The terrible cruelty that all nations inflict on animals can often be found in our own neighbourhoods, and the results of that cruelty can often be found in our own refrigerators.
WHEN RECENT COURT DECISION in the U.S. closed horse slaughterhouses in Texas and Illinois, about 30,000 animals were shipped to plants in Mexico. These horses come from many sources: a lot are discards from the racing industry; some are worn-out carriage horses, too sick from hard treatment and hard lives on asphalt to work anymore; others are former riding-stable animals and pets no longer wanted and once 'free' wild horses sold to 'kill buyers' at Bureau of Land Management auctions.
Trucks crammed with frightened, weak horses — some injured, some even with broken legs, some with sores and lacerations, horses who have been given no food or water for days — these animals roll across the border between the U.S. and Mexico. Big "Bienvenidos" signs hang above them, along with "Feliz Viaje."
At the Ciudad Juarez plant, horses are imprisoned in 'kill boxes' as workers stab at the spinal chord with knives to paralyze the animal — it may take as many as ten knifings before the horse falls to her knees on a floor slippery with blood. Although immobilized, she still shudders and shakes. Then she is hung up, shackled by her rear leg — and they slit her throat. Some animals are still alive as they go through the next step — dismemberment. In the videos I have seen, the terrified eyes rolling back in their heads are hard to look at.
The meat is exported to France, Belgium, Switzerland, Japan, and Russia.
Difficult at it is to look at these horses, please be aware that what they go through is also happening to cows slaughtered in the U.S. Identical conditions — including the dismembering of live animals — because the kill lines go so fast that the workers cannot keep up.
(As an aside, please note also that the men hired to do this work in the U.S. cow slaughterhouses are usually immigrants with few employment opportunities; it is dangerous work; the men are often injured on the job and they must become brutal and desensitized in order to mass kill all these animals — about 2000 per hour are slaughtered at an average U.S. plant. The men only last 2 or 3 months on the job. No psychological study has been done of these kinds of 'discards.' One needs to be done — to see what mass slaughter of the helpless does to the slaughterers.)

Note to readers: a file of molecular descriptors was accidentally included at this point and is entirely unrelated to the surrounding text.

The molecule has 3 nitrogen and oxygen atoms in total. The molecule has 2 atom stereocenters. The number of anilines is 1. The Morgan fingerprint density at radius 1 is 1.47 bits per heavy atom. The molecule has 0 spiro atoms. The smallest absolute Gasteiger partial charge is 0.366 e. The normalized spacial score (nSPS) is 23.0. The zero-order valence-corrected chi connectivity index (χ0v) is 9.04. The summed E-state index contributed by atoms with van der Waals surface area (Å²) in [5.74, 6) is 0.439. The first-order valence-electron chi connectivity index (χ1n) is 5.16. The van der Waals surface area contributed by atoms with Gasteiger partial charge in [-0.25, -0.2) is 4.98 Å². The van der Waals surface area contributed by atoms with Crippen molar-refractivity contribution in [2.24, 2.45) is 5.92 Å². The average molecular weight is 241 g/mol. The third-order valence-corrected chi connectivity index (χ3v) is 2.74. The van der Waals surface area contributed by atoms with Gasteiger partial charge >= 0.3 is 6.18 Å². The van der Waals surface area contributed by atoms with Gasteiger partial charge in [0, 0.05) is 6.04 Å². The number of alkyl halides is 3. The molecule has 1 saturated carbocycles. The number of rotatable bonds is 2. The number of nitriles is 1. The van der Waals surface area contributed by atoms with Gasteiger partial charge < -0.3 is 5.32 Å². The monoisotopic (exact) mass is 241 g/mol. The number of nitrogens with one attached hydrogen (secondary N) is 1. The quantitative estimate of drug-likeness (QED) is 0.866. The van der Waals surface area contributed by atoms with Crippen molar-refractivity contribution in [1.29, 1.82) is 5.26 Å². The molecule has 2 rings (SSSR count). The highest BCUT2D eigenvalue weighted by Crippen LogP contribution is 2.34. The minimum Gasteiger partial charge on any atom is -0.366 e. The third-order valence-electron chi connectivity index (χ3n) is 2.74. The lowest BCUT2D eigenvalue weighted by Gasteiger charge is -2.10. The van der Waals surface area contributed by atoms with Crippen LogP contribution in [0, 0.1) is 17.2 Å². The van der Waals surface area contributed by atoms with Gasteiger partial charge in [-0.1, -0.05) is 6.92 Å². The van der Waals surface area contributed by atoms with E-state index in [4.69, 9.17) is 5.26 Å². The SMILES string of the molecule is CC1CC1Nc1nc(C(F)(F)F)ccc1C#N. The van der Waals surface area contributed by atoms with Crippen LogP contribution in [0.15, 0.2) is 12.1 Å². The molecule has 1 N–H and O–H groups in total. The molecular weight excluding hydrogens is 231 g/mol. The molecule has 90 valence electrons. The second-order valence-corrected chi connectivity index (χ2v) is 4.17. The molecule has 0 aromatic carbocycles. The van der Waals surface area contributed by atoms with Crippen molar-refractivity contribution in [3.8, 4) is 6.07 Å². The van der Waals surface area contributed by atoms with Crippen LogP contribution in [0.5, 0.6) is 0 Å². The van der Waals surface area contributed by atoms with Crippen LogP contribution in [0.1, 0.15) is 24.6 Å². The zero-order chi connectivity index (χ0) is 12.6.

These men do your killing for you. The end product is the tidy, sanitized remnant of the animal in cellophane at the supermarket.
A recent article in the Daily Mail (8 Jan. 2008) by Danny Penman describes Chinese children petting a goat at a zoo. Then zookeepers hoist the animal "nonchalantly" over a wall into a pit where she is torn to pieces by lions. The children clap with delight and 'ooh' and 'aah.' This scene at the Badaltearing Safari Park is a norm in China, a fun day's outing for the family. At another zoo, Badaling, visitors can 'fish' for lions using live chickens. "For just £2, giggling visitors tie terrified chickens onto bamboo rods and dangle them in front of the lions," Penman writes. Other abuses: moon bears with rusting steel nose rings chained in cages so small they cannot turn around; other animals, like tigers, driven insane by captivity in "cramped, filthy" cages. "Tortoise baiting" is also a craze at these zoos. So she cannot pull her head in, a band is placed around her neck and the desperate animal tries to get away as visitors hurl coins at her head. Since tortoises cannot move very fast, removing the protection of their shell renders them helpless. Cows put in with tigers is another attraction. Unfortunately, writes Penman, the "killing skills" of these big cats are "blunted by years of living in small cages… The tiger tried to kill — tearing and biting at the cow's body in a pathetic-looking frenzy — but it simply didn't know how." Zoos also have restaurants with tiger meat on the menu. The animals are factory farmed on the premises — this means life-long confinement in cages so small they cannot even turn around.
Penman makes the point that raising children to applaud cruelty can have even more devastating consequences for animals in the future. I would add for people as well since the links are obvious: those who can harm one living being will be insensitive to all living beings. Slaughterhouses and battlefield go together — as Tolstoy pointed out.